PostPosted: Wed Mar 09, 2016 9:08 am 
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Octocontrabass wrote:
Plenty of instructions specifically target EAX, and a few of those also target EDX. Why not put EAX and EDX in their own section?

I think we can all agree to putting a single register in a "category" by itself is missing the whole point of "categories"... in the same way that putting all registers in one category labeled "general purpose" doesn't make sense.

We could argue that the osdev wiki has too many, or too few categories, but I don't see how putting everything in one category because they are all "articles", or having one category per article would help anyone. If your argument is that ESP is similar enough to EAX to put them in the same category, I can see your point. I just happen to disagree that, for someone just starting to learn about registers, putting them all together makes a whole lot of sense.

But it is a wiki. You can always change it if it makes more sense to you.

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 Post subject: Re: CPU Registers x86-64
PostPosted: Wed Mar 09, 2016 9:10 am 
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Combuster wrote:
Wouldn't it be a better idea overall to merge the pages into one?

If you were new to assembly, I think putting all of the 16-bit, 32-bit and 64-bit registers on the same wiki page would be a little confusing. And we have plenty of users who are new to assembly...

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 Post subject: Re: CPU Registers x86-64
PostPosted: Wed Mar 09, 2016 11:01 am 
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Hi,


I think the way I had split the General Purpose Registers to Index and Pointer categories is at worst acceptable, at best it will help newbies understand the differences between them, as Solar, SpyderTL and alexfru have pointed out.

The issue is in the x86-64 page, which is anyway the cause for which I started this thread. I explained what is wrong with it in my first post.

By the way, is it possible that anyone with experience with other architectures documents registers that these architectures have?


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glauxosdever

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 Post subject: Re: CPU Registers x86-64
PostPosted: Wed Mar 09, 2016 1:27 pm 
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TBH I would go straight to the Intel manuals for this sort of information. I'm not sure that putting these details on a Wiki page is not counterproductive as it may discourage people from reading the manuals or a proper tutorial. I realize that the manuals are large, but this information is in the introductory chapter which, really, everyone should read.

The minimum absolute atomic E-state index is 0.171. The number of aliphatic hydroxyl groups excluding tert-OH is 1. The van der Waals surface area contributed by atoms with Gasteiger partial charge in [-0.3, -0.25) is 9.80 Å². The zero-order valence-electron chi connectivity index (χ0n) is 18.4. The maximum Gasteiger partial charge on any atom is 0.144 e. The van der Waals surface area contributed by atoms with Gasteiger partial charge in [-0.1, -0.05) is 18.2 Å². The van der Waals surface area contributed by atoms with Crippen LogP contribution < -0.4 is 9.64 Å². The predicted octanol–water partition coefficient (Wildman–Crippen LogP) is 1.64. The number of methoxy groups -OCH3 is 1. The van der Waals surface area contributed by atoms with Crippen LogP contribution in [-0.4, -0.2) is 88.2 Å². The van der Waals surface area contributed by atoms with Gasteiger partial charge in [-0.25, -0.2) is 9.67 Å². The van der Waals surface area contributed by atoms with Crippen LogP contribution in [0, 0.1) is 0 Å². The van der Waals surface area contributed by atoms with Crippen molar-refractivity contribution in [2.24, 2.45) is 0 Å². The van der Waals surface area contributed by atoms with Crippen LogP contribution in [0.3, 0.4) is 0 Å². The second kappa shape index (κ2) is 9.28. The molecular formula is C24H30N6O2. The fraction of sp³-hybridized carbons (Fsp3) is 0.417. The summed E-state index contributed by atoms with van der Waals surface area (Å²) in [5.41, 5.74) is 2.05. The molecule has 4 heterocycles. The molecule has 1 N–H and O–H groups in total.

I'm not in favour of oversimplification.


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 Post subject: Re: CPU Registers x86-64
PostPosted: Wed Mar 09, 2016 2:06 pm 
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Hi,


I agree that is useful, if not mandatory, to read the Intel manuals when writing an operating system. On the other side, I think it's good to have a quick reference about registers, in the same way we have several pages about the different processor modes, the different structures used in these modes and many other things easily found in the Intel manuals.

Then there are even more pages about other hardware, filesystems, executable formats... All of these have their respective specifications, in the same way you can find the information about registers in the Intel manuals. So, why having a wiki in the first place, when everything (or almost everything) can be found in other places? (rhetorical question)

For the record, I added the CPU_Registers_x86 and CPU_Registers_x86-64 pages to a new category. I think these pages will be better organised this way.


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glauxosdever

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 Post subject: Re: CPU Registers x86-64
PostPosted: Wed Mar 09, 2016 2:45 pm 
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glauxosdever wrote:
So, why having a wiki in the first place, when everything (or almost everything) can be found in other places? (rhetorical question)